The question and answer session at the end was interesting. The old man next to me brought up a great question – What about all of the energy consumption that can’t be plugged in? The consumption that for now can’t use renewable energy, like planes for example.  The answer to his question was just that we need more research and more changes in technology. Another highlight of the discussion was a man who was getting rather heated in his “Why can’t we be more like Denmark?”- speech. Apparently the smaller country to the north already has succeeded in the transition to substantial energy production from wind power. Needless to say, even if Germany is not quite up to par with Denmark, the event at the House of Science was worth attending and I feel quite accomplished for having understood such topics. My dream job would be to work for a German-based renewable energy company, so now at least I know there may be a job for me out there somewhere.

BIZ Internship

by Nicole Couturiaux

Greetings from Bremen! – more specifically, from my desk at the Bremer Informationszentrum für Menschenrechte und Entwicklung (Bremen Information Center for Human Rights and Development, or simply “biz”).

I’m into the homestretch of my last week of a 6 week internship at biz. Technically it’s Semesterferien (“semester break”) for the German university system, but this month and a half has been anything but a vacation for me. From 10am-6pm Monday through Friday I work to further education in sustainable development (meaning the bettering of both human lives and the environment through the institution of respectful, healthy, and justly-profitable social and business practices). biz is an NGO that supports local interest groups, holds seminars and lectures, designs and distributes museum exhibitions, organizes speakers to give interactive presentations in local schools, and maintains a library specific to research and pedagogic work in human rights and development issues.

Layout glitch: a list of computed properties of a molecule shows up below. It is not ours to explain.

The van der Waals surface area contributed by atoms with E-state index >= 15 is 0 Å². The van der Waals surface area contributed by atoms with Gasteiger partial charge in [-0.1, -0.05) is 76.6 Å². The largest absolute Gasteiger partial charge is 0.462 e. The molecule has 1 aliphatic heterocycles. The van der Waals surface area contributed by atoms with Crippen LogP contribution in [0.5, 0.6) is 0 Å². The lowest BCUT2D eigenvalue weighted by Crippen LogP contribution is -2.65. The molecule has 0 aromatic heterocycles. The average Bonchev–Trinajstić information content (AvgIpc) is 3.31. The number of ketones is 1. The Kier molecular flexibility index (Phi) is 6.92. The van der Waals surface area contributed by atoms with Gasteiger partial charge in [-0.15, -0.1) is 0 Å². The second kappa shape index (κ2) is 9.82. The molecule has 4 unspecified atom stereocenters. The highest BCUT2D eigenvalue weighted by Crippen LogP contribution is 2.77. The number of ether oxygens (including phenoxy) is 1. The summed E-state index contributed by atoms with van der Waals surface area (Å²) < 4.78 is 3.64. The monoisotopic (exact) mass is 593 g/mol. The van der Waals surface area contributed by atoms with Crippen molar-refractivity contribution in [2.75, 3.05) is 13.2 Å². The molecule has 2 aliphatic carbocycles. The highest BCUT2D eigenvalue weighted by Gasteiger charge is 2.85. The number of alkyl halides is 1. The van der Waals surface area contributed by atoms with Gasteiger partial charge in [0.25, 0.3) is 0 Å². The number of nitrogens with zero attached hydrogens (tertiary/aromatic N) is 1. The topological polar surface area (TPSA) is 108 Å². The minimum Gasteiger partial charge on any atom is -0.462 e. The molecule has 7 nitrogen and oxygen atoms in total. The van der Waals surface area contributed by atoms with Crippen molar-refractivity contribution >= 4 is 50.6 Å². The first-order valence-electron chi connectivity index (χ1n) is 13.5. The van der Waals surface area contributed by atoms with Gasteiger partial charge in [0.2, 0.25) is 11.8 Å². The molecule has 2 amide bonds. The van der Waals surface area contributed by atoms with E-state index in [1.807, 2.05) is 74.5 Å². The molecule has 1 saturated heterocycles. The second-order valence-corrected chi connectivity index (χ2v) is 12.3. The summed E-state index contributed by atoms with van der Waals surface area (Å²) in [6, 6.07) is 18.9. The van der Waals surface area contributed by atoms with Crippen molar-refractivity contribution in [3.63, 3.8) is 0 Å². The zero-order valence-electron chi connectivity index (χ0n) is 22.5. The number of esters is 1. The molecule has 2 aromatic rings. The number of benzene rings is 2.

Interning in a foreign country comes with a unique set of challenges. My responsibilities range from those involving complex skills, like helping teachers and students find research materials in our library, translating the biz website from German into English, and sitting in on planning committee meetings for upcoming sustainable development events in Bremen to more traditional “intern”-labeled assignments like making photo copies, answering the telephone, and mailing programs and flyers to the community. Acting as a librarian for, say, university faculty researching blue jean manufacturing processes and implications in China is tough, but, as I’ve learned, even a mundane task like data entry carries new weight and offers unexpected learning opportunities in a second language. In both situations, I was held accountable for accurate comprehension and articulation. And in both I was pulled outside of my comfort zone, but eventually met with success – rewarded with new vocabulary words and a sense of confidence.

Working with German colleagues has also been incredibly valuable. From the start I was much more hesitant to interact with these new acquaintances then my vocal, outgoing self has ever been. My coworkers, however, were understanding and very welcoming, so eventually I figured out biz’s office norms – the tone used between colleagues, team meetings, packing organic lunches, standard dress (this level of casual actually took me some time to get in synch with), etc. – and adjusted to my environment. It does help that everyone in the office is sensitive to cultural differences, as they work for a human rights organization, after all! Though they are interested in hearing my American interpretations of things, their support of my German is also hugely appreciated. In addition to an increase in my vocabulary, I have noticed my sentences flowing more smoothly and me incorporating more creative structures and idioms. Even my thoughts are thought more frequently in German.

The biggest impact of my coworkers on me is their enthusiasm in explaining their individual projects to me and encouraging me to investigate these topics with further research in our library. In this way I have learned so much about human rights and environmental issues – issues that transcend cultures – and how educational organizations like biz can effect changes in attitudes that in turn lead to definite changes in government and business policies. So, all in all, it looks like I had a pretty worthwhile Semesterferien.